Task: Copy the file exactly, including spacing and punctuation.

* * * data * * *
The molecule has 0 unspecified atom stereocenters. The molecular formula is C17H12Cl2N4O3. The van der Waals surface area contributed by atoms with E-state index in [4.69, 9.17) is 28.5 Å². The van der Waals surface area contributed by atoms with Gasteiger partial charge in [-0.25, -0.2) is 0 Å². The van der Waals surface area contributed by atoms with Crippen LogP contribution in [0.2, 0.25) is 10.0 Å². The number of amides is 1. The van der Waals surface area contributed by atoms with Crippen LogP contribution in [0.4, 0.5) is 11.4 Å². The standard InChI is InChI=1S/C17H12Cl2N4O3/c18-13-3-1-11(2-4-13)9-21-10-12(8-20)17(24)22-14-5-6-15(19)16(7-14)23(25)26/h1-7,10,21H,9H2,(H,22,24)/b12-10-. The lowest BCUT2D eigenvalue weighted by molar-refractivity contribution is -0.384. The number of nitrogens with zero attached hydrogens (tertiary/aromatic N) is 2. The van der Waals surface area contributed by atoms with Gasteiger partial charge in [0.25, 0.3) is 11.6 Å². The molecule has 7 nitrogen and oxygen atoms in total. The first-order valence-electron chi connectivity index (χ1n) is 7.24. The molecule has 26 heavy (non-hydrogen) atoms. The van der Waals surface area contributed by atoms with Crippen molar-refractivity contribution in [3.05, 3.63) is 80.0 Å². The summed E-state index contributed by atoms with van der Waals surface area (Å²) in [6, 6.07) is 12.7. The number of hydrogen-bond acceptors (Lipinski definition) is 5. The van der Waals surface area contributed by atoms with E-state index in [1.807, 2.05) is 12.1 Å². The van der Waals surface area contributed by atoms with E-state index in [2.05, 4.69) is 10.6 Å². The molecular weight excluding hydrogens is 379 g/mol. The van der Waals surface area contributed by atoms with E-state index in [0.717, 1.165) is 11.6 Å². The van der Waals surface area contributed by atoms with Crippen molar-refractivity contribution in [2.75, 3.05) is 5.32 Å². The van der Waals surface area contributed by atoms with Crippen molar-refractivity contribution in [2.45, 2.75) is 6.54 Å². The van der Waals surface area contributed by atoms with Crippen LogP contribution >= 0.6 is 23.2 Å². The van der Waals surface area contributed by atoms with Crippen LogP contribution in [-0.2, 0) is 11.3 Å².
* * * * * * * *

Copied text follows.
The molecule has 0 unspecified atom stereocenters. The molecular formula is C17H12Cl2N4O3. The van der Waals surface area contributed by atoms with E-state index in [4.69, 9.17) is 28.5 Å². The van der Waals surface area contributed by atoms with Gasteiger partial charge in [-0.25, -0.2) is 0 Å². The van der Waals surface area contributed by atoms with Crippen LogP contribution in [0.2, 0.25) is 10.0 Å². The number of amides is 1. The van der Waals surface area contributed by atoms with Crippen LogP contribution in [0.4, 0.5) is 11.4 Å². The standard InChI is InChI=1S/C17H12Cl2N4O3/c18-13-3-1-11(2-4-13)9-21-10-12(8-20)17(24)22-14-5-6-15(19)16(7-14)23(25)26/h1-7,10,21H,9H2,(H,22,24)/b12-10-. The lowest BCUT2D eigenvalue weighted by molar-refractivity contribution is -0.384. The number of nitrogens with zero attached hydrogens (tertiary/aromatic N) is 2. The van der Waals surface area contributed by atoms with Gasteiger partial charge in [0.25, 0.3) is 11.6 Å². The molecule has 7 nitrogen and oxygen atoms in total. The first-order valence-electron chi connectivity index (χ1n) is 7.24. The molecule has 26 heavy (non-hydrogen) atoms. The van der Waals surface area contributed by atoms with Crippen molar-refractivity contribution in [3.05, 3.63) is 80.0 Å². The summed E-state index contributed by atoms with van der Waals surface area (Å²) in [6, 6.07) is 12.7. The number of hydrogen-bond acceptors (Lipinski definition) is 5. The van der Waals surface area contributed by atoms with E-state index in [1.807, 2.05) is 12.1 Å². The van der Waals surface area contributed by atoms with E-state index in [2.05, 4.69) is 10.6 Å². The molecular weight excluding hydrogens is 379 g/mol. The van der Waals surface area contributed by atoms with E-state index in [0.717, 1.165) is 11.6 Å². The van der Waals surface area contributed by atoms with Crippen molar-refractivity contribution in [2.75, 3.05) is 5.32 Å². The van der Waals surface area contributed by atoms with Crippen molar-refractivity contribution in [2.45, 2.75) is 6.54 Å². The van der Waals surface area contributed by atoms with Crippen LogP contribution >= 0.6 is 23.2 Å². The van der Waals surface area contributed by atoms with Crippen LogP contribution in [-0.2, 0) is 11.3 Å².